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Indepth Arts News:

"bits n pieces: Curated by Beth Venn"
2003-02-08 until 2003-03-30
d.u.m.b.o. arts center
Brooklyn, NY, USA United States of America

bits n pieces features the work of seven artists who consider the interdependence of small elements within a larger context. At the root of each work is a single unit that, when multiplied and manipulated through repetitive labor, illustrates the dictum: "the whole is greater than the sum of its parts." Like a growth that begins with a single cell, or an image based on a tiny pixel, the drawings, paintings, sculptures and installations in bits n pieces allow the smallest building block to stand as a discrete element at the same time as it is subsumed into the whole.

The components forming Jane Souths elaborate constructions are made from paper, and are hooked and hung together to create a meandering wonder of engineering. Each discrete but interdependent element joins with its shadow to generate a structure in which each piece contributes to the integrity of the whole. Similarly, Alyson Shotz hand-makes, stacks and interlocks individual sculptural forms to make a finished work. The small protrusions on each stick-like form hold the piece together and lend it an open, architectural quality. Through another obsessively painstaking process, Rachel Schuder reforms everyday brown paper bags into hundreds of tiny handmade reproductions. Thus the whole is divided into parts, each of which references its origin. The core of Tara Donovans drawings is a simple spiral. Clustering like growths out of control, these appear to replicate themselves spontaneously and endlessly. A repetitive, almost meditative process characterizes the methodology of Devorah Sperber, who joins together thousands of colored pipe cleaners into pixel-like components that form surprisingly naturalistic images. Working with the individual abstract elements that form a classic Chuck Close self-portrait, she tests just how little visual information is necessary for the viewer to complete the picture. Rather than fashion her works piecemeal by hand, Jean Shin collects mundane cast-offs, transforming them through her own repetitive actions into large installations that suggest a new context for otherwise unusable materials. Her aim is to create a new relationship of the parts to the whole. In Nightscape, remnants gathered from clothing manufacturers are methodically strewn across the floor to form a seamless rolling landscape. Valerie Atkisson considers each individual in relation to a family unit, using names, birth and death dates as the building blocks of her genealogically inspired watercolors and gouaches. In Radial Family History, generations are given physical form as she painstakingly lists and illustrates each name. In Hanging Family History, the bulk and breadth of each successive generation may be understood in three dimensions, as names written on paper triangles cascade down a physical family tree.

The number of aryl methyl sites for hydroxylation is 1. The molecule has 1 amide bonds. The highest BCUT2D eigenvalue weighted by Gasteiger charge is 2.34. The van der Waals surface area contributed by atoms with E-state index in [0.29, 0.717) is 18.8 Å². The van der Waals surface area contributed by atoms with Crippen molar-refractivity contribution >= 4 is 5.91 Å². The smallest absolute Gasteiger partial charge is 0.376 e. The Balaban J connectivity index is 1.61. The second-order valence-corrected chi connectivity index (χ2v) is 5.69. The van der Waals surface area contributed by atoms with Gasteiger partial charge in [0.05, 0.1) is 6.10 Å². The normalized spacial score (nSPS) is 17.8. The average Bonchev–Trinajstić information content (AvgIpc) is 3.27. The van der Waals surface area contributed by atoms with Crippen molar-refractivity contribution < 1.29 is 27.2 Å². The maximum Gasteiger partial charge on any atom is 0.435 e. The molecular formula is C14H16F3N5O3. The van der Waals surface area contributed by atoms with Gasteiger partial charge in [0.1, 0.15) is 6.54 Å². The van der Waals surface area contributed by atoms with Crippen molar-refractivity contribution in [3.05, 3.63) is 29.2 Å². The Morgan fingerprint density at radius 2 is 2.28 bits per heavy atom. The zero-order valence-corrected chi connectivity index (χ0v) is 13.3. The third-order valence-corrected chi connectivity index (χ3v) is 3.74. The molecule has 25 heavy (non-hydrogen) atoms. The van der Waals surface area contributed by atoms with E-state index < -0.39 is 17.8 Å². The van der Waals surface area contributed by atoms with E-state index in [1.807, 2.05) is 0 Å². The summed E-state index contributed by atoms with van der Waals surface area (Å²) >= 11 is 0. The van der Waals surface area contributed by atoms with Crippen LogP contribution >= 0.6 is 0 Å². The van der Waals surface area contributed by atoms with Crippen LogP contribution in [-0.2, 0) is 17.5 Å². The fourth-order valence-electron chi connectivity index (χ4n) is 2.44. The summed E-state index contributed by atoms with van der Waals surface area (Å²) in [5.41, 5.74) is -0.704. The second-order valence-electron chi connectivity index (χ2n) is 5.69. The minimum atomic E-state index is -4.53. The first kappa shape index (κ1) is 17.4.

This program is supported, in part, by public funds from the New York City Department of Cultural Affairs. Sponsored by Harvey S. Shipley Miller, The Milton and Sally Avery Arts Foundation, Agnes Gund and Daniel Shapiro, The Peter Norton Family Foundation, The Lily Auchincloss Foundation, Inc., David and Jane Walentas, The Independence Community Foundation, The Sam and Adele Golden Foundation for the Arts, Inc., and the JPMorgan Chase Regrant Program administered by Brooklyn Arts Council, Inc.

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